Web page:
The United States has a broad range of capabilities and resources to carry out its national security policies. But the civilian side of government is woefully underfunded as more and more activities are assigned to the Defense Department and our military forces. The imbalance is outlined by some noted budget analysts at the Stimson Center who label the problem "the lopsided toolkit."
As they note, "The defense budget is nearly 13 times bigger than all U.S. civilian foreign policy budgets combined."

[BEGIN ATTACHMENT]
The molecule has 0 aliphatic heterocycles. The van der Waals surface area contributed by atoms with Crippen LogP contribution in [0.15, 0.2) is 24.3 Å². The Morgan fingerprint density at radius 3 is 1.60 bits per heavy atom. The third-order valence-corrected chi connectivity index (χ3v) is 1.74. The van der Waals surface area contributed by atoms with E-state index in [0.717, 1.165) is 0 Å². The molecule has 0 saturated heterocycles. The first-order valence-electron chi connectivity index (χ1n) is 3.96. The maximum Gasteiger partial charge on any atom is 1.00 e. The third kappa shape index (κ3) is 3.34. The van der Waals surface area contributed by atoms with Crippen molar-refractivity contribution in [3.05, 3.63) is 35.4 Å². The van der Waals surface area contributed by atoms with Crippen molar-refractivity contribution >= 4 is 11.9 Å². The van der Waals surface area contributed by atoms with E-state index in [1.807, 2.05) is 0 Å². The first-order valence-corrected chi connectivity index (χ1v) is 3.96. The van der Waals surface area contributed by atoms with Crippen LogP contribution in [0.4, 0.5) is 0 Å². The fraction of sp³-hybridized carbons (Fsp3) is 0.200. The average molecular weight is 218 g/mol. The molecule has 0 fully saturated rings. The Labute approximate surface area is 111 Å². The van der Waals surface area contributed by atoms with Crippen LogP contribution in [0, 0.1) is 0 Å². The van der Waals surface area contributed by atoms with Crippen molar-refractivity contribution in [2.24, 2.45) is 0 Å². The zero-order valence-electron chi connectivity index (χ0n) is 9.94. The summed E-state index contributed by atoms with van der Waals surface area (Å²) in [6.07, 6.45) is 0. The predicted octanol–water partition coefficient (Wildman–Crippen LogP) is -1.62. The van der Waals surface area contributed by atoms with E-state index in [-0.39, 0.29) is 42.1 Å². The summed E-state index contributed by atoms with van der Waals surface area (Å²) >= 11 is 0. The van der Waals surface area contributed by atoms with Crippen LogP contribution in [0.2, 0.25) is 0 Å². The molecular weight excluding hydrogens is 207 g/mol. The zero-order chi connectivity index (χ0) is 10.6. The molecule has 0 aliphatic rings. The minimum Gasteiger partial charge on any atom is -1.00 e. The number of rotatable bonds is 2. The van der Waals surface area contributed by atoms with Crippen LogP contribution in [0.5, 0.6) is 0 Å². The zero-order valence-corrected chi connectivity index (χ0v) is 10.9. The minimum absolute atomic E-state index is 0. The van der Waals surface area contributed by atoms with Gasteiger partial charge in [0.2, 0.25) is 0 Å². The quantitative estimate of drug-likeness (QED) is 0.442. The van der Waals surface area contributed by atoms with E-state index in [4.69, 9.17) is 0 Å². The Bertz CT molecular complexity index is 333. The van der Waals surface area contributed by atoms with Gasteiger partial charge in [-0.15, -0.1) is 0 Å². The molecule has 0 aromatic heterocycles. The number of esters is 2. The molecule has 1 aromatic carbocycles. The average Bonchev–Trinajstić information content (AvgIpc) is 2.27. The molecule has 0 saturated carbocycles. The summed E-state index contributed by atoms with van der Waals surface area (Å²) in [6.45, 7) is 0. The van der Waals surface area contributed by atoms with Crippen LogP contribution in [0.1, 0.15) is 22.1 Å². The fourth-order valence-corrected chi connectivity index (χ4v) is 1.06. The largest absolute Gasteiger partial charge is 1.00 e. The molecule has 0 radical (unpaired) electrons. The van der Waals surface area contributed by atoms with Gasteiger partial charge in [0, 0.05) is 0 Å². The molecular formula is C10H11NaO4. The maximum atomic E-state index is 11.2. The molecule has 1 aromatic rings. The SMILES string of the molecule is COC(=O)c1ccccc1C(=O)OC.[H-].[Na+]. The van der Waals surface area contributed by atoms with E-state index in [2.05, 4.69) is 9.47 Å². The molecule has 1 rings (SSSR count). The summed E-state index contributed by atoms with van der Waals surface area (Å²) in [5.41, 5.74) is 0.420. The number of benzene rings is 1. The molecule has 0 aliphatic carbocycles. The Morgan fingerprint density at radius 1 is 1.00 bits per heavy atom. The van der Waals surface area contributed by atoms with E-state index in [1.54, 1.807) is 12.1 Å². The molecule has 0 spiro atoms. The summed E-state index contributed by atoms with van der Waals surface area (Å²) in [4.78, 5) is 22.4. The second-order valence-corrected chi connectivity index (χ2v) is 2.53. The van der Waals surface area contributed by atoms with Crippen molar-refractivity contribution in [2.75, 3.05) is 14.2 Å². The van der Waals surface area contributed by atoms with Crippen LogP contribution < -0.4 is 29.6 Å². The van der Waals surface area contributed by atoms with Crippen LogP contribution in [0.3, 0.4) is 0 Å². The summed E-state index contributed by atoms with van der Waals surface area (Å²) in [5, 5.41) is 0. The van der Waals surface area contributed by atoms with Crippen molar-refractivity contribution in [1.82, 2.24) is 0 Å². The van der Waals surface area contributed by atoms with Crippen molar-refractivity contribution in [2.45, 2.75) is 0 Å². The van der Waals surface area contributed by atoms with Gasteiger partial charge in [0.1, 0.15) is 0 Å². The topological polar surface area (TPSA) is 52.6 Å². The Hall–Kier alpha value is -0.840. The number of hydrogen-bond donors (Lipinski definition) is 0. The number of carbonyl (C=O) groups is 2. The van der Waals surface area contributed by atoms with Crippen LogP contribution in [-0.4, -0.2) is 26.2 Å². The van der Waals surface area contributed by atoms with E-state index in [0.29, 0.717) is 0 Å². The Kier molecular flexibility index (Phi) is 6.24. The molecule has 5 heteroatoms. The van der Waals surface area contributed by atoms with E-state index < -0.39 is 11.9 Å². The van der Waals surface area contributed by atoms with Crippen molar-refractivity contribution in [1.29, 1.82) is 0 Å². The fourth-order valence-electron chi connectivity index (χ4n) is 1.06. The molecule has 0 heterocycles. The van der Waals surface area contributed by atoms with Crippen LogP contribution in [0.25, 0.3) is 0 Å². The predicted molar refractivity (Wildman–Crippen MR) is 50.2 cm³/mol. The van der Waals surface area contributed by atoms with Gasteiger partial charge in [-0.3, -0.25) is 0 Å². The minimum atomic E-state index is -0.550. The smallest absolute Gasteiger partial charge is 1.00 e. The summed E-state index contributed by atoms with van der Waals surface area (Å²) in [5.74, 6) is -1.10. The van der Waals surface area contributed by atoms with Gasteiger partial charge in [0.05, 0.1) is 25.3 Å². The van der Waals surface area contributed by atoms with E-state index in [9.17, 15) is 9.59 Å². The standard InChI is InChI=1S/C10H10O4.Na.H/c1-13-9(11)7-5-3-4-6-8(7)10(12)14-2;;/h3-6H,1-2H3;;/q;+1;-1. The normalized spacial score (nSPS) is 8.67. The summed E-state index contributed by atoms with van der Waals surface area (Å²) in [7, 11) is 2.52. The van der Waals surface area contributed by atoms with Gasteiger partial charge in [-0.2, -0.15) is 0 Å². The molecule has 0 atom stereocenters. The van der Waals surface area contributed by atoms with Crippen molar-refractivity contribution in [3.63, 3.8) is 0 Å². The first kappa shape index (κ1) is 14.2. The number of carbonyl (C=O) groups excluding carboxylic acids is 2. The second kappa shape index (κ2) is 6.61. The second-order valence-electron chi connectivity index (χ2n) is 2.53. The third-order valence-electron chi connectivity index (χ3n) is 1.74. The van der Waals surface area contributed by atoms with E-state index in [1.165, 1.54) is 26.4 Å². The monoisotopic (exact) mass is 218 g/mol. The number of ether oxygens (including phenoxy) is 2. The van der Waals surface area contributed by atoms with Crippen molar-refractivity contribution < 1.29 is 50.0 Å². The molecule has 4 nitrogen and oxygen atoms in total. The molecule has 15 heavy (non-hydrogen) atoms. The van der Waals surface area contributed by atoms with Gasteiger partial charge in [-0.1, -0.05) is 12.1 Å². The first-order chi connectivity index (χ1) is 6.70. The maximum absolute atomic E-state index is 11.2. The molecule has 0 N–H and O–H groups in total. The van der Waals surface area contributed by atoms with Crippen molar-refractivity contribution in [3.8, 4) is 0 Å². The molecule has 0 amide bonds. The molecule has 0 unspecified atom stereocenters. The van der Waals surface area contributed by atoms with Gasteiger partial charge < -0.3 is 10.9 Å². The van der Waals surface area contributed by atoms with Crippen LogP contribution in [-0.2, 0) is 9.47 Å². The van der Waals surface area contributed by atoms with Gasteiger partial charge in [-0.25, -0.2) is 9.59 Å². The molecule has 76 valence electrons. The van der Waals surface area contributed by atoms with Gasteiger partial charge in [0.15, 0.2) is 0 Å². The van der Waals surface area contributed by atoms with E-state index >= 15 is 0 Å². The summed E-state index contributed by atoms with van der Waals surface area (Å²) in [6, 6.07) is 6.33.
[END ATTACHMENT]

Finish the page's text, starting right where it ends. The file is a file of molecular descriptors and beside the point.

That contrasts with what I call "the golden year" -- 1950 -- when the State Department budget, which included Marshall Plan funds, was equal to half the entire Pentagon budget. Harry Truman insisted on fighting the Cold War with robust diplomacy, substantial foreign economic measures, public diplomacy, and intelligence activities -- as well as military strength. It's a shame we haven't kept pace with civilian capabilities in recent decades.